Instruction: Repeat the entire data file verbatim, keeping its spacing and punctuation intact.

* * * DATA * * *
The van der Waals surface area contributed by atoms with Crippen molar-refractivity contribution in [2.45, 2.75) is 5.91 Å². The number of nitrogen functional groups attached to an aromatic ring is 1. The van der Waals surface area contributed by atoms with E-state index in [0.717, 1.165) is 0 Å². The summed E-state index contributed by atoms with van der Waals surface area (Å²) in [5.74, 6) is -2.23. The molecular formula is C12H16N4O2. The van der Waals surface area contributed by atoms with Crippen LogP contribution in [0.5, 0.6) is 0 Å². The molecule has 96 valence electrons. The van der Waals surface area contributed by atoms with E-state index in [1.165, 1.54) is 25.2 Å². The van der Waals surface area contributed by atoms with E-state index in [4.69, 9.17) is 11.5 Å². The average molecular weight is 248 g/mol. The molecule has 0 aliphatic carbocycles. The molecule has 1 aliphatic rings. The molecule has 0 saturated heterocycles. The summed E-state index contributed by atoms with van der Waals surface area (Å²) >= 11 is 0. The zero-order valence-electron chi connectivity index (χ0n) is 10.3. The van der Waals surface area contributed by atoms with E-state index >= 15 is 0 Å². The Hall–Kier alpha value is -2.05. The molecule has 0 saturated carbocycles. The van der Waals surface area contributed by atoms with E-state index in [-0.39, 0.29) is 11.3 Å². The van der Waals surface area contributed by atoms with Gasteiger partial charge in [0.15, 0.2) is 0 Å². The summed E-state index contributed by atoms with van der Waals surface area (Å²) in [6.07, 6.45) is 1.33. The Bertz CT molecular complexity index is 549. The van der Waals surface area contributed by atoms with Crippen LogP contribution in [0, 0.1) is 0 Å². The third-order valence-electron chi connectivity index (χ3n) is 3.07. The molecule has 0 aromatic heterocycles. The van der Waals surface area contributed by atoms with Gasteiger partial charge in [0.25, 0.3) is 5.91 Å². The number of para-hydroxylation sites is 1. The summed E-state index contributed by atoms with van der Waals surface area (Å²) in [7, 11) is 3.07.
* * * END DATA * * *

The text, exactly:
The van der Waals surface area contributed by atoms with Crippen molar-refractivity contribution in [2.45, 2.75) is 5.91 Å². The number of nitrogen functional groups attached to an aromatic ring is 1. The van der Waals surface area contributed by atoms with E-state index in [0.717, 1.165) is 0 Å². The summed E-state index contributed by atoms with van der Waals surface area (Å²) in [5.74, 6) is -2.23. The molecular formula is C12H16N4O2. The van der Waals surface area contributed by atoms with Crippen LogP contribution in [0.5, 0.6) is 0 Å². The molecule has 96 valence electrons. The van der Waals surface area contributed by atoms with E-state index in [1.165, 1.54) is 25.2 Å². The van der Waals surface area contributed by atoms with E-state index in [4.69, 9.17) is 11.5 Å². The average molecular weight is 248 g/mol. The molecule has 0 aliphatic carbocycles. The molecule has 1 aliphatic rings. The molecule has 0 saturated heterocycles. The summed E-state index contributed by atoms with van der Waals surface area (Å²) >= 11 is 0. The zero-order valence-electron chi connectivity index (χ0n) is 10.3. The van der Waals surface area contributed by atoms with E-state index >= 15 is 0 Å². The Hall–Kier alpha value is -2.05. The molecule has 0 saturated carbocycles. The van der Waals surface area contributed by atoms with E-state index in [-0.39, 0.29) is 11.3 Å². The van der Waals surface area contributed by atoms with Gasteiger partial charge in [0.15, 0.2) is 0 Å². The summed E-state index contributed by atoms with van der Waals surface area (Å²) in [6.07, 6.45) is 1.33. The Bertz CT molecular complexity index is 549. The van der Waals surface area contributed by atoms with Crippen LogP contribution in [0, 0.1) is 0 Å². The third-order valence-electron chi connectivity index (χ3n) is 3.07. The molecule has 0 aromatic heterocycles. The van der Waals surface area contributed by atoms with Gasteiger partial charge in [0.25, 0.3) is 5.91 Å². The number of para-hydroxylation sites is 1. The summed E-state index contributed by atoms with van der Waals surface area (Å²) in [7, 11) is 3.07.